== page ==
Chapter 8:


Hello School;

Quite some time goes by as we queue for the shrine visit. Part of me wonders whether I might hear that voice again when I reach the shrine, which also makes me wonder whether a god could be responsible for the messages. I end up not hearing anything, and my New Year’s wish is simply ‘may I have a bountiful year’.

We leave the grounds, then Misu makes a suggestion.

“Let’s go find a place to eat something, I’m starving!”

“Do you know places nearby that are open twenty-four seven?” I ask, noting that it is already past one in the morning.

“I don’t, but I’m sure we can find one!”

We follow another group of people, and sure enough, we soon reach a street that still has a lot of life. It’s so well lit and bustling with people that you wouldn’t know that it is the middle of the night. A lot of restaurants are open, but they are quite full, since coming here after the New Year’s shrine visit seems to be a popular choice. We eventually find a place without a queue, and we get seated at a table against the back wall.

Suzaku sprawls out over the table after we’ve all sat down.

“I’m tired.”

“Already?” Saori chuckles. “When did you become such a wimp?”

“Leave me alone, I haven’t been getting much sleep lately.”

“So? We’re on holiday, that’s how it’s supposed to be!”

“Can’t the holidays also be a time to catch up on lost sleep?” I interject.

“Yeah,” Suzaku lifts his head, “see, Ayato gets it. But I’ve been up late gaming recently, so I’m behind on catching up on sleep.”

“That’s your own fault, then,” I scoff.

“There’s no way to resist the temptation of a fun game, screw catching up with sleep! I’ll sleep when I’m dead!”

“Remember that!” Misu says. “When we go back to school, you better not complain about being tired!”

“School doesn’t tire me out because I’m tired, it does so because it’s boring!”

“Can’t argue with that,” Misu says, resting his chin on his palm.

“Speaking of boring,” Saori directs at me, “why haven’t you started playing some of the games that I’ve recommended? We have the time now, so why not?”

“Well, I have started one of the manga that you recommended to me, but otherwise I’ve been busy hanging out with my parents.”

It’s obviously not true. Though I have spent some more time with them than normal, they are still quite busy. But this is the best excuse I could come up with that results in minimal questioning from Saori. In reality, I’ve been doing almost nothing but reading about computers and programming - something that would definitely get me mocked if found out about. Although recently, rather than being driven by pure interest like before, the nature of the messages remain in the back of my mind the whole time while I read.

We spend a good deal of time at the restaurant, even after we’ve finished eating. Fortunately, it seems like many of the other groups left immediately after eating, so we didn’t have to worry about taking up a table. Neither Saori nor Misu seem to get tired, even when three o’ clock comes and goes, but they do reduce their volume over time - which I appreciate. Although, Misu was already at a somewhat acceptable volume when we met up, so I wonder whether Saori has slowly rubbed off on him. So far, it seems like my paranoia about the dynamic of our friend group changing has been for nothing, since the way we all interact has hardly changed. We haven’t had any awkward conversations either, since Misu and Saori seem to be immune to annoyance towards one another. I mean, they annoy each other playfully, but we all do that, so it’s no different from before. If anything, Saori seems to be a tiny bit more reliable than before, so together with Misu’s relative volume, them going out has had a net positive effect so far.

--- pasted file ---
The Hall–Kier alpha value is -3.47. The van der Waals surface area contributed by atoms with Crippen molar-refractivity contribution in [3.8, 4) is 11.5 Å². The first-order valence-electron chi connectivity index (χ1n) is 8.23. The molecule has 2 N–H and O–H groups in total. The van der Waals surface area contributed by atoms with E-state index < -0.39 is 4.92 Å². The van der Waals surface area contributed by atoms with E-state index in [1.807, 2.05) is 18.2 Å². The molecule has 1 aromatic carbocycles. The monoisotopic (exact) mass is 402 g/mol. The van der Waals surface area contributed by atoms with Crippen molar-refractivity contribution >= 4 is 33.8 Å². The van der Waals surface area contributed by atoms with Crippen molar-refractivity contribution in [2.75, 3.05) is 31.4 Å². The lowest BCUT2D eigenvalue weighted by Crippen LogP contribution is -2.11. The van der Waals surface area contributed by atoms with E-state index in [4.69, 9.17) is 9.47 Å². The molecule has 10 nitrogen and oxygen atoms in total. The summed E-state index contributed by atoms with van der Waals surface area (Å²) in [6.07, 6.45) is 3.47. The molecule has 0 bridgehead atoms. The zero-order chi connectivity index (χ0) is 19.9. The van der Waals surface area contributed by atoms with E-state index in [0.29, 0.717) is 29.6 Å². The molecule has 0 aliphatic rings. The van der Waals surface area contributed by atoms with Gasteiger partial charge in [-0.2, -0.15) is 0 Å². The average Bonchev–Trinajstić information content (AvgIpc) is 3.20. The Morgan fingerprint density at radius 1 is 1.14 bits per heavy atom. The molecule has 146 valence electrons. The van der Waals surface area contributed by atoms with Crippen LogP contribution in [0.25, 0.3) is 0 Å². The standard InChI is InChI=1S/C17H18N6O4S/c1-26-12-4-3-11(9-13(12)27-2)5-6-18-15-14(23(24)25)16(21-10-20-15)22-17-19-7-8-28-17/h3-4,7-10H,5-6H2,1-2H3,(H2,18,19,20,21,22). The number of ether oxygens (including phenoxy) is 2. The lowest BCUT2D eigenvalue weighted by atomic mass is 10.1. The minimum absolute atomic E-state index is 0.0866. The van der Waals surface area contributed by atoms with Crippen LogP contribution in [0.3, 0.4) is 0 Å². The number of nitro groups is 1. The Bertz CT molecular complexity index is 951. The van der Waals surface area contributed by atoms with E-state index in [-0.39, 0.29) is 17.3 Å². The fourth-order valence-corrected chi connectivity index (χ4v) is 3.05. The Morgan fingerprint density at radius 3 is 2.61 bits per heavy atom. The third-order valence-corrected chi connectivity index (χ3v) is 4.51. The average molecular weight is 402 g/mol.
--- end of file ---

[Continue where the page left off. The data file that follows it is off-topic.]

Suzaku looks close to death when we finally decide to leave. It’s almost four o’ clock in the morning, so I’m also feeling quite tired. Saori joins Misu on the back of his bike as we set out.

“See you guys! We should hang out again before school starts.”

“Yeah, we should,” I respond, since Suzaku doesn’t look like he can muster up the energy.

Misu laughs as he gets ready to pedal.

“You two better make it home without falling asleep!”

“We’ll try our best,” Suzaku says with an obvious amount of fake enthusiasm.

Misu and Saori ride off, still not caring about riding tandem.

Suzaku and I walk together, mostly in silence. He soon stops and points toward one of the side streets.

“I’m going this way.”

“You sure you’ll get home safely?”

“Yeah, it’s not far from here.”

“Alright. See you.”

He waves goodbye and I continue on home.

As expected, my parents are asleep, but I find a note that they left for me. It says that they kept a bit of the dessert they had for me - despite me telling them that they don’t have to. I put the dessert and the note in the fridge, hoping to make the message clear that I’ll eat it tomorrow…well, later today, technically. I go to bed, and for the first time in a while, I don’t struggle to fall asleep at all.


The rest of the holidays go by uneventfully. It’s only when I meet up with Misu, Saori and Suzaku by the school gates that I realise that we didn’t hang out again after New Year. No-one else seems to bring it up, though, so I keep quiet.

We have an assembly to welcome us back to the school after our short break. The school hall is large enough that all of the students can fit in without problems, and the teachers are all on the stage, even though the principal is usually the only one who speaks. I soon notice that I don’t see Mr. Gary anywhere on the stage. In fact, I don't see Mr. Miyazaki either - which I find rather strange.